Bring a toy to Sun­day’s Rein­deer Run 5K


The Rein­deer Run 5K is sched­uled to take place at 9 a.m. Sun­day at Camp Mabry, 2200 W 35th St., fol­lowed by the kid’s 1k at 9:45 a.m.

The event ben­e­fits the U.S. Marine Corp’s Toys for Tots pro­gram and par­tic­i­pants are asked to do­nate a new, un­wrapped toy. To reg­is­ter or for more in­for­ma­tion go to www.austin­rein­deer­

The Pflugerville school board will de­cide Thurs­day whether the district will of­fer in­surance ben­e­fits to domestic part­ners.

The board will meet at 7 p.m. in the cafe­te­ria of Pflugerville High School, 1301 W. Pecan St.

In Oc­to­ber, the district be­gan hand­ing out in­for­ma­tion on its 2013 in­surance ben­e­fits, of­fer­ing cov­er­age to same-sex and het­ero­sex­ual domestic part­ners for the first time. If the board up­holds the ad­min­is­tra­tion’s de­ci­sion to of­fer such ben­e­fits, it would be­come the first district in Texas to do so.

At a board meet­ing last month, Trustee Jimmy Don Havins called for the is­sue to be put on the agenda and said he plans to make a mo­tion to re­vert to the cur­rent cov­er­age, which does not in­clude un­mar­ried part­ners, and wants “an up or down vote” on the is­sue.

Five em­ploy­ees signed up for the domestic part­ner­ship ben­e­fits dur­ing the en­roll­ment pe­riod. The ben­e­fits are to go into ef­fect Jan. 1. Those em­ploy­ees were re­quired to sign an af­fi­davit stat­ing they have jointly shared a per­ma­nent res­i­dence for at least a year and had to show proof of at least two of the fol­low­ing: a joint lease, mort­gage or deed; joint own­er­ship of a ve­hi­cle; joint own­er­ship of bank­ing or credit card ac­counts; or proof of power of at­tor­ney or a will at­test­ing to the domestic part­ner as a ben­e­fi­ciary of life in­surance.

The district pays only for em­ployee cov­er­age. Em­ploy­ees pay the pre­mi­ums for fam­ily mem­bers, and the same prac­tice would be in place for domestic part­ners.

City of­fi­cials are re­mind­ing res­i­dents of the rule that re­quires an an­nual $10 per­mit for all res­i­dences and com­mer­cial prop­er­ties with se­cu­rity sys­tems.

The per­mit form in­cludes con­tact in­for­ma­tion for po­lice. Per­mits can be picked up from the Pflugerville Jus­tice Cen­ter, 1611 E. Pfen­nig Lane, and forms are avail­able at the city’s web­site at www.pflugervil­letx. gov/alarm­per­mit.

The dead­line to re­new or reg­is­ter a sys­tem is Jan. 1.

The Lake Travis High School DECA pro­gram will host Dunk for the Cure, a fundraiser ben­e­fit­ting the Dell Chil­dren’s Hospi­tal Blood and Can­cer Cen­ter.

T-shirts will be on sale and sev­eral ac­tiv­i­ties will take place dur­ing boys’ bas­ket­ball games. For in­for­ma­tion, go to ltis­d­

Lake Travis Fic­tion Writ­ers will gather from 7 to 9 p.m. Tues­day for a work­shop ti­tled What’s Your Genre? The Evolv­ing Tar­get at the Old Bee Cave School House, 13333 Texas 71, Suite A.

Pre­sen­ter Pat Evans will com­pare and con­trast in­dus­try def­i­ni­tions for fic­tion gen­res. To at­tend, e-mail austin­writer­girl@ya­

Go to lake­trav­is­fic­tion­writ­

By Ben­jam­inWer­mund GE­ORGE­TOWN — Wil­liamson County will pay a $751 fee to the Texas Com­mis­sion on En­vi­ron­men­tal Qual­ity for fail­ing to get nec­es­sary clear­ances be­fore con­duct­ing work near Ed­wards Aquifer recharge zones.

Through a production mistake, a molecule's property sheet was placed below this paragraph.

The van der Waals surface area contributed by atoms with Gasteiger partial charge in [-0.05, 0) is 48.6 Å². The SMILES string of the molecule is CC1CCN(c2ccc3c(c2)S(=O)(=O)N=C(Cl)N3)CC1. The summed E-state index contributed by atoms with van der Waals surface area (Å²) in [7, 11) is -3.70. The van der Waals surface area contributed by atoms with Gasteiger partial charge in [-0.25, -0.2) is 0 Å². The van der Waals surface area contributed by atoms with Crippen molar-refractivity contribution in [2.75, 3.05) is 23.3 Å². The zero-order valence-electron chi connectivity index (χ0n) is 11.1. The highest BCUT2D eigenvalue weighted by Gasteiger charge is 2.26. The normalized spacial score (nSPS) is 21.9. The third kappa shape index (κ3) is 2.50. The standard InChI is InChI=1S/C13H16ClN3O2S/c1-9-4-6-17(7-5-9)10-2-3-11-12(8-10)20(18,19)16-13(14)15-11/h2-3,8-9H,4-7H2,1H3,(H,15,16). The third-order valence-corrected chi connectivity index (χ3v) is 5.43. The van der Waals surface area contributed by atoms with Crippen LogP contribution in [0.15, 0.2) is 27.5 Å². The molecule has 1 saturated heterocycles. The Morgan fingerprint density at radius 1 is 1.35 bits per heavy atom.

Com­mis­sion­ers voted unan­i­mously Tues­day to pay the ad­min­is­tra­tive fee for the en­force­ment charge, which said an April 19 in­ves­ti­ga­tion found that the county failed to ob­tain ap­proval of an Ed­wards Aquifer pro­tec­tion plan be­fore com­menc­ing ad­di­tional work on O’Connor Drive, which runs along a recharge zone.

A no­tice of en­force­ment is gen­er­ally the more se­vere of two charges the en­vi­ron­men­tal agency hands down, TCEQ spokes­woman An­drea Mor­row said.

The work in ques­tion was on two drive­ways along the road that the county did not orig­i­nally plan to build when they re­ceived ini­tial project ap­proval from the en­vi­ron­men­tal agency, county spokes­woman Con­nie Wat­son said.

The county submitted an ex­cep­tion re­quest for the con­struc­tion of the two drive­ways, she said, but the rest of the project was cov­ered un­der the orig­i­nal water pol­lu­tion abate­ment plan.

The ex­cep­tion was submitted for ap­proval prior to the drive­way con­struc­tion, but that work was com­pleted be­fore the county re­ceived of­fi­cial ap­proval of the ex­cep­tion, Wat­son said.

“(The orig­i­nal plan) was submitted, that was ap­proved, but our er­ror was, we had started and com­pleted the con­struc­tion prior to get­ting the of­fi­cial ap­proval,” Wat­son said.

Wat­son said the county worked to pro­tect the aquifer while do­ing the road work.

“All of the storm water was prop­erly treated dur­ing that con­struc­tion,” Wat­son said. “It wasn’t that there was any prob­lem with fol­low­ing our plan.”

The charge could come at a bad time for the county, which has been fight­ing a pro­posal by the U.S. Fish and Wildlife Ser­vice to list four Cen­tral Texas sala­man­ders as en­dan­gered, ar­gu­ing in part that the county’s ex­ist­ing re­gional habi­tat con­ser­va­tion plan is enough to pro­tect the species.

Fish and Wildlife spokes­woman Lesli Gray said it’s too early to tell if or how the charge would af­fect the de­ci­sion whether or not to list the sala­man­ders as need­ing pro­tec­tion un­der the En­dan­gered Species Act.

The charge could fall un­der one of the five fac­tors used to de­cide if ex­ist­ing reg­u­la­tory mech­a­nisms of­fer enough pro­tec­tions for the species, Gray said.

“The ser­vice could po­ten­tially con­sider the in­for­ma­tion as part of that,” Gray said.

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